But all the while they studied his temper; he loved to 'be flattered, praised, and .commended for wit, manhood, and personage; and this was like stroaking him over the face. Thus they colleagued with him, and yet got more and more into him, and so, (like horse leaches) they drew away that little that his father had given him, and brought him quickly down, almost to dwell next door to the beggar.

Atten. Then was the saying of the wise man fulfilled; "He that keepeth company with harlots, and a companion of fools, shall be destroyed."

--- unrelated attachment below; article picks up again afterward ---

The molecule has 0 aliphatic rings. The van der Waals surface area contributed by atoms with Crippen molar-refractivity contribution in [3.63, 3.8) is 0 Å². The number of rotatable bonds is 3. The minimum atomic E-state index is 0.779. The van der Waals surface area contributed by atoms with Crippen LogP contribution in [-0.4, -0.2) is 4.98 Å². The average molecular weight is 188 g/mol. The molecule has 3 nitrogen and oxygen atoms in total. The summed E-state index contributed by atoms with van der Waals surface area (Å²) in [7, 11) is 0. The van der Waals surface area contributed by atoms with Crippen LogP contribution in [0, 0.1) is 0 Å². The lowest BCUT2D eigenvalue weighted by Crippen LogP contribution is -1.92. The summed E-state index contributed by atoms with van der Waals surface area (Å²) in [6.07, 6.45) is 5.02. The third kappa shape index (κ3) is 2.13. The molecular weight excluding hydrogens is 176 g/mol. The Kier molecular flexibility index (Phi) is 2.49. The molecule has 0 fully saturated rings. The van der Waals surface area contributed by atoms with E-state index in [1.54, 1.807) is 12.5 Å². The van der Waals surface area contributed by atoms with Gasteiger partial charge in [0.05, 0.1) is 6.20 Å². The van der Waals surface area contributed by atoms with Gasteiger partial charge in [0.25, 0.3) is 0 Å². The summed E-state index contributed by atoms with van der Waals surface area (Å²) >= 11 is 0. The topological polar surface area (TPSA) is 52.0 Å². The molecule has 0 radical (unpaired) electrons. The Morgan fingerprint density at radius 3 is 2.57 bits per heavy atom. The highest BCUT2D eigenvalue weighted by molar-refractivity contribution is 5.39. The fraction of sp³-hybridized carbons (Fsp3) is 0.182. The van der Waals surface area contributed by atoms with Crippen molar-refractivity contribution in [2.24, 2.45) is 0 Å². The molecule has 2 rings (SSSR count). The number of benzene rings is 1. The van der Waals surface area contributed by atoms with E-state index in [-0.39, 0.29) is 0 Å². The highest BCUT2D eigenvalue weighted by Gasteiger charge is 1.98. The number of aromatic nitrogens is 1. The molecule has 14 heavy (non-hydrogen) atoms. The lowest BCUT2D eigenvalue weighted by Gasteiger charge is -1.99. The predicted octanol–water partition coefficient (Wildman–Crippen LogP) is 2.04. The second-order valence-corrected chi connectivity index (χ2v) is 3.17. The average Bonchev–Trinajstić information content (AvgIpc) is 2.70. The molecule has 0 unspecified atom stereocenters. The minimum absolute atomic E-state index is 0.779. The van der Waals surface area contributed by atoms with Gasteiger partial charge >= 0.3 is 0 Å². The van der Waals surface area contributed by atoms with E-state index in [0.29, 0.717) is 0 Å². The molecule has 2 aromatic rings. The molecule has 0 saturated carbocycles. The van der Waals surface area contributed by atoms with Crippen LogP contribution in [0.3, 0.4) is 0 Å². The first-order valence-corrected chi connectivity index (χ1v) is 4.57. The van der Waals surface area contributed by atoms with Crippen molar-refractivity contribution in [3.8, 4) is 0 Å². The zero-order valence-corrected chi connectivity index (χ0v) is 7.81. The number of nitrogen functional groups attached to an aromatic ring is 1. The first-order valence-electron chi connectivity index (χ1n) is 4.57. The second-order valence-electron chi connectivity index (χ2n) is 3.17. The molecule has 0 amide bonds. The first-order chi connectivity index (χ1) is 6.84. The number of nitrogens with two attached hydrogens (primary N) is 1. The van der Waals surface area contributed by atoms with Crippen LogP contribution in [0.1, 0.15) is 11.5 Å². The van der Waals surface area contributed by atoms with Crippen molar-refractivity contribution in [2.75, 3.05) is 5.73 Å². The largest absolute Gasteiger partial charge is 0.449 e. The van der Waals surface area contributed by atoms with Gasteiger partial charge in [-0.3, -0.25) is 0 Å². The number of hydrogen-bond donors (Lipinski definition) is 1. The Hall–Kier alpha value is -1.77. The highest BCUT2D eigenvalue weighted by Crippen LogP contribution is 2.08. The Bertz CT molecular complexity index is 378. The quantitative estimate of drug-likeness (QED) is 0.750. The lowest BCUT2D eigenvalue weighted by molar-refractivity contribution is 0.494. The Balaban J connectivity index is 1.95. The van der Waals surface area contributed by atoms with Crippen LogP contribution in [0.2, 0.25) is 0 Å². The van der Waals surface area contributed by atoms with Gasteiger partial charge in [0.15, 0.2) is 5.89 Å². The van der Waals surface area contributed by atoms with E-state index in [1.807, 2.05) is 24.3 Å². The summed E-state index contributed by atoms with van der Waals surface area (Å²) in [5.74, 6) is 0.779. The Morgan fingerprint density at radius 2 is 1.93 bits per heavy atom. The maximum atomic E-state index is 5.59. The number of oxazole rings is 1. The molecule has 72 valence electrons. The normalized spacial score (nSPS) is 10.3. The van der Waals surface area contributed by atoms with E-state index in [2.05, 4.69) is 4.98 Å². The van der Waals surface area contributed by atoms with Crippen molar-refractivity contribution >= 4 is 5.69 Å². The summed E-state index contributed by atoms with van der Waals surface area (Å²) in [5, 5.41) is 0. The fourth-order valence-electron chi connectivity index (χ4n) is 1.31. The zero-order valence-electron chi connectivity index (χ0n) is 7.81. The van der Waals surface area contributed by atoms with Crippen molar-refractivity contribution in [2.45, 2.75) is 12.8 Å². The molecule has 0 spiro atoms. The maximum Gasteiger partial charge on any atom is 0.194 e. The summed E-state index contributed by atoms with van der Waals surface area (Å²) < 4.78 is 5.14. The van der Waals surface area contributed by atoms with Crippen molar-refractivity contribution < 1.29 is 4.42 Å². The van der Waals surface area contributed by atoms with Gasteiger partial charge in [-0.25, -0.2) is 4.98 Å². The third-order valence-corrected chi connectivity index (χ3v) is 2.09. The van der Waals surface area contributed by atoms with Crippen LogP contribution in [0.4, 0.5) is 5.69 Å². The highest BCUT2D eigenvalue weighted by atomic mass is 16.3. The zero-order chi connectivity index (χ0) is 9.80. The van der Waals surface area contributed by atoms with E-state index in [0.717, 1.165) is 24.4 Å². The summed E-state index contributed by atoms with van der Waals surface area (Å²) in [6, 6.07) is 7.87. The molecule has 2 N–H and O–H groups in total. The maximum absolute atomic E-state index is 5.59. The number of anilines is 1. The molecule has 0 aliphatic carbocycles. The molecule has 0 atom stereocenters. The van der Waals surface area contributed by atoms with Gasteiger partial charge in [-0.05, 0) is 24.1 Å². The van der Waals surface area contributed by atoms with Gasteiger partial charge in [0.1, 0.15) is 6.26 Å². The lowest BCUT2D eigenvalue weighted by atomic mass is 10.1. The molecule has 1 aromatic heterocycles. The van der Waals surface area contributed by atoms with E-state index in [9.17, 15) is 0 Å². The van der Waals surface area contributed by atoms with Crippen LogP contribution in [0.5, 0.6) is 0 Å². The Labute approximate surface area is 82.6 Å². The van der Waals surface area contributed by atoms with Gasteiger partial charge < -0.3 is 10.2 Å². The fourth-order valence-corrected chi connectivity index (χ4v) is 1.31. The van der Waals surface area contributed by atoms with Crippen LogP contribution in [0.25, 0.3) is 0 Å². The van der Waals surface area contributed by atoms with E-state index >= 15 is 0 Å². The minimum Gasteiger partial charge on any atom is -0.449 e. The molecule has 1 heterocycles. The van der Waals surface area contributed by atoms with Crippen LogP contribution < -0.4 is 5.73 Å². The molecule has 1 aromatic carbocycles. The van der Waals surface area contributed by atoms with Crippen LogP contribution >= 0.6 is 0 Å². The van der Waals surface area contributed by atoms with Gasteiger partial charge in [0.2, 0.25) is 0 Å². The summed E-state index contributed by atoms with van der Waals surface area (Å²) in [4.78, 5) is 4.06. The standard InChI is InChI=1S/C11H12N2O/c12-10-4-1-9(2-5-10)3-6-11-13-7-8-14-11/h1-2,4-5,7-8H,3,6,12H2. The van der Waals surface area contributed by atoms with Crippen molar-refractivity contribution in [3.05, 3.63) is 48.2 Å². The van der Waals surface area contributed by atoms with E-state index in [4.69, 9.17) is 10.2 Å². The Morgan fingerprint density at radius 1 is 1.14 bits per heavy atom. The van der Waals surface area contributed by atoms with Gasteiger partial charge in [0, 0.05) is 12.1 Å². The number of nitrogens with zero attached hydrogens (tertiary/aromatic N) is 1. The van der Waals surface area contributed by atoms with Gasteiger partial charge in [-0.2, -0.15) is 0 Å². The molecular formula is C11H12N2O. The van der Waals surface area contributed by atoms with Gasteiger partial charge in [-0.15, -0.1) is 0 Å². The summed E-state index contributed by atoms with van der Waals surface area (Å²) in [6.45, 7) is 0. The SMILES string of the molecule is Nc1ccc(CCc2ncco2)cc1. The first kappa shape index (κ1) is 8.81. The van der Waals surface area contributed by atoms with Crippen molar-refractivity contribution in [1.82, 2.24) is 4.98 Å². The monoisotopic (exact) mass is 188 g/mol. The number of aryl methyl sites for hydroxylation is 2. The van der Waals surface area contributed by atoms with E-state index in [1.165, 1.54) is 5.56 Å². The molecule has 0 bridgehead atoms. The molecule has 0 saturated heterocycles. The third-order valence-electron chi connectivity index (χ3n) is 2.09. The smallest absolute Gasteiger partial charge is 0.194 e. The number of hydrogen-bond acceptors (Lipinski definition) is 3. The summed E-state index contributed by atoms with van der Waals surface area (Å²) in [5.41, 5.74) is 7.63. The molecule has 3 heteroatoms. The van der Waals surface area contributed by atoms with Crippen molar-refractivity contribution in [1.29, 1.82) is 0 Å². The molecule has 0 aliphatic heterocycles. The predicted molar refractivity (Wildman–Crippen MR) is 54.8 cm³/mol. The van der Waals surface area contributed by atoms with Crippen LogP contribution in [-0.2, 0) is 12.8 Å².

Wise. Ay, and that too, "A companion of riotous persons shameth his father," for he, poor man, had both grief and shame, to see how his son (now at his own hand) behaved himself in the enjoyment of those good things, in and under the lawful use of which he might have lived to God's glory, his own comfort, and credit among his neighbours. "But he that followeth vain persons, shall have poverty enough." The way that he took led him directly into this condition ; for who can expect other things of one that follows such courses? Besides, when he was in his shop, he could not abide to be doing; he was naturally given to idleness; he loved to live high, but his hands refused to labour: And what else can the end of such an one be, but that which the wise man saith ?" The drunkard and the glutton shall come to poverty, and drowsiness shall clothe a man with rags."

Attn. But now, methinks, when he was brought thus low, he should have consider